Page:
AMN Reviews

AMN Reviews: Milton Babbitt – Works for Treble Voice & Piano [New Focus Recordings fcr349]

The vocal compositions of Milton Babbitt (1916-2011) probably are not as well-known as his instrumental work, particularly classic early serial pieces like All Set or Composition for Twelve Instruments. But they reflect Babbitt’s deep engagement with the systemic possibilities and expressive potential of dodecaphonic music, as well as his interest in language as a medium of expression made up of sounds. On Works for Treble Voice and Piano soprano Nina Berman and pianist Steve Beck show the range of Babbitt’s writing for voice by presenting a chronologically arranged survey of his published work for piano and soprano or contralto, spanning the years 1950-2002.

The set begins on a somber note, with Babbitt’s 1950 setting of William Carlos Williams’ poem The Widow’s Lament. The music follows the flow of Williams’ words and creates a mood appropriate to the words, the setting for which, like Williams’ poetry, is plain and direct even while maintaining its atonality. The following year Babbitt set German Expressionist poet August Stramm’s text Du to seven short movements. The music is exuberantly atonal; Babbitt’s setting of the text brings out the consonant-driven musicality of the German text. Sounds and Words (1960) and 1969’s Phonemena—the title of the latter reflecting Babbitt’s love of wordplay–take the musicality of language to its logical conclusion by breaking it into phonemes and setting those as texts. The music features extreme leaps, as if it had been liberated by the text’s freedom from conventional meaning. In an exception to the voice-and-piano program, Phonemena appears here as well in its second iteration for soprano and tape (1975). The six-movement A Solo Requiem (1977), which like Phonemena is from Babbitt’s second compositional period, is a setting of texts from several different poets for soprano and two pianos, Beck here being joined by pianist Eric Huebner. This composition, a memorial to Babbitt’s student Godfrey Winham, again shows how Babbitt’s sensitivity to language allowed him to elicit affecting moods from the ostensibly cerebral angularity of atonal music. From Babbitt’s third and final period are In His Own Words, a spoken word tribute to composer and jazz pianist Mel Powell with texts taken from Powell’s writings on music, and Virginal Book, a setting of a John Hollander poem for contralto, both from 1988; Pantun (2000), featuring Hollander’s translations of Malay poetry; and 2002’s Now Evening after Evening, an atonal pastoral setting for an eclogue by Derek Walcott.

This is a fine recording of an aspect of Babbitt’s work that deserves to be better known.

Daniel Barbiero

AMN Reviews

AMN Reviews: Milton Babbitt/Boston Modern Orchestra Project – All Set [BMOP/sound 1034]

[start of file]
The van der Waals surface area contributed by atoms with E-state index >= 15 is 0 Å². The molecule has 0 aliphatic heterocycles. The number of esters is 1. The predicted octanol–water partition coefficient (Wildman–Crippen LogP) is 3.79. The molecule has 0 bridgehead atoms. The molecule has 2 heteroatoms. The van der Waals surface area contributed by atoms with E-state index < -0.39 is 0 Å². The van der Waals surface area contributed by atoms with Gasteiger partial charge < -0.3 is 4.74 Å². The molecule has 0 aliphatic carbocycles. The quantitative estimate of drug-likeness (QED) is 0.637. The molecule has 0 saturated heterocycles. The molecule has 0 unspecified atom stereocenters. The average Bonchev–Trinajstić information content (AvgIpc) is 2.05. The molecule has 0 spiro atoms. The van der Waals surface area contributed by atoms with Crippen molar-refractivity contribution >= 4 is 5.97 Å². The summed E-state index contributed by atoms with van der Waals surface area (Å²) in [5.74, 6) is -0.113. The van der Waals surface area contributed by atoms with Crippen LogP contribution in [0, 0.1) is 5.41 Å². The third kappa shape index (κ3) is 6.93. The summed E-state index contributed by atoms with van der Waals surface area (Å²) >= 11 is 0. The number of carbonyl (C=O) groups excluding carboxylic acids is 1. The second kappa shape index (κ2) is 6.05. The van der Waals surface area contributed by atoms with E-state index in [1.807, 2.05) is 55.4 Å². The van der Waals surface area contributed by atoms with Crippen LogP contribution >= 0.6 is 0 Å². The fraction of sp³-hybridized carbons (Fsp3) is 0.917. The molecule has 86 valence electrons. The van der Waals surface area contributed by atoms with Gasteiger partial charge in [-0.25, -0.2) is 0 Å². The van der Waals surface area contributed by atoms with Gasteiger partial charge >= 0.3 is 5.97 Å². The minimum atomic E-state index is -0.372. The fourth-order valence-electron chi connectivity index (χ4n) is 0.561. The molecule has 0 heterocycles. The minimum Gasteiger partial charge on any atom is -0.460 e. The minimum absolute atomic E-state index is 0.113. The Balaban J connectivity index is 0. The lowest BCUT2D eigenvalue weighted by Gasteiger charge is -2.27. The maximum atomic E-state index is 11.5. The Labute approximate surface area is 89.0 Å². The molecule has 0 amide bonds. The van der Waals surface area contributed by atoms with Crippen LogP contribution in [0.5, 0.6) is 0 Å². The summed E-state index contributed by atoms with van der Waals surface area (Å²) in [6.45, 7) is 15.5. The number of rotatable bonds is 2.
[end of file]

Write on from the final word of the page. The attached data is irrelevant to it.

Although most readily associated with the mid-20th century ascendancy of serial composition in America, Milton Babbitt’s work remains exemplary of a kind of music that even into the 21st century remains challenging and ultimately rewarding to listen to.

Babbitt (1916-2011) came to serial composition early after having played saxophone and clarinet in jazz groups and pit orchestras in his teens. At age ten he heard a piece by Schoenberg while visiting relatives; this proved to be something of a conversion experience which eventually led him to study composition with Marion Bauer at New York University (1934-1935) and then privately with Roger Sessions from 1935-1938, after which he went to Princeton University as Sessions’ assistant. Following secret work for the government during World War II, Babbitt returned to Princeton, where he remained on the faculty until his retirement in 1984. His 1946 dissertation on twelve-tone music represented an early systematization of serial compositional theory; during this same period he pioneered the extension of serial ordering principles to musical parameters other than pitch. While at Princeton in the late 1950s he helped found the Columbia-Princeton Electronic Music Studio, famous for its RCA Mark II synthesizer.

This collection of six compositions, beautifully performed by the Boston Modern Orchestra Project, stands as a kind of survey of Babbitt’s work from the 1940s through 2002, with each decade save the 1990s represented by one piece.

The earliest work included, 1948’s Composition for Twelve Instruments for a mixed ensemble of winds, brass, strings (including harp) and celesta, was the first of Babbitt’s compositions to use serial organization of durations. Beyond that, it represents Babbitt’s effective engagement with Schoenberg’s concept of composing with sound color. During the almost purely horizontal first two-thirds or so of the piece a line is constructed by way of a rapidly moving series of timbral changes. The melody maintains a cohesive shape and forward motion—it just happens to be distributed across the ensemble with one or a handful of notes given to each instrument at any one time. Towards the end of the piece the horizontal distribution of pitches is compressed into vertical structures via overlapping instrumentation.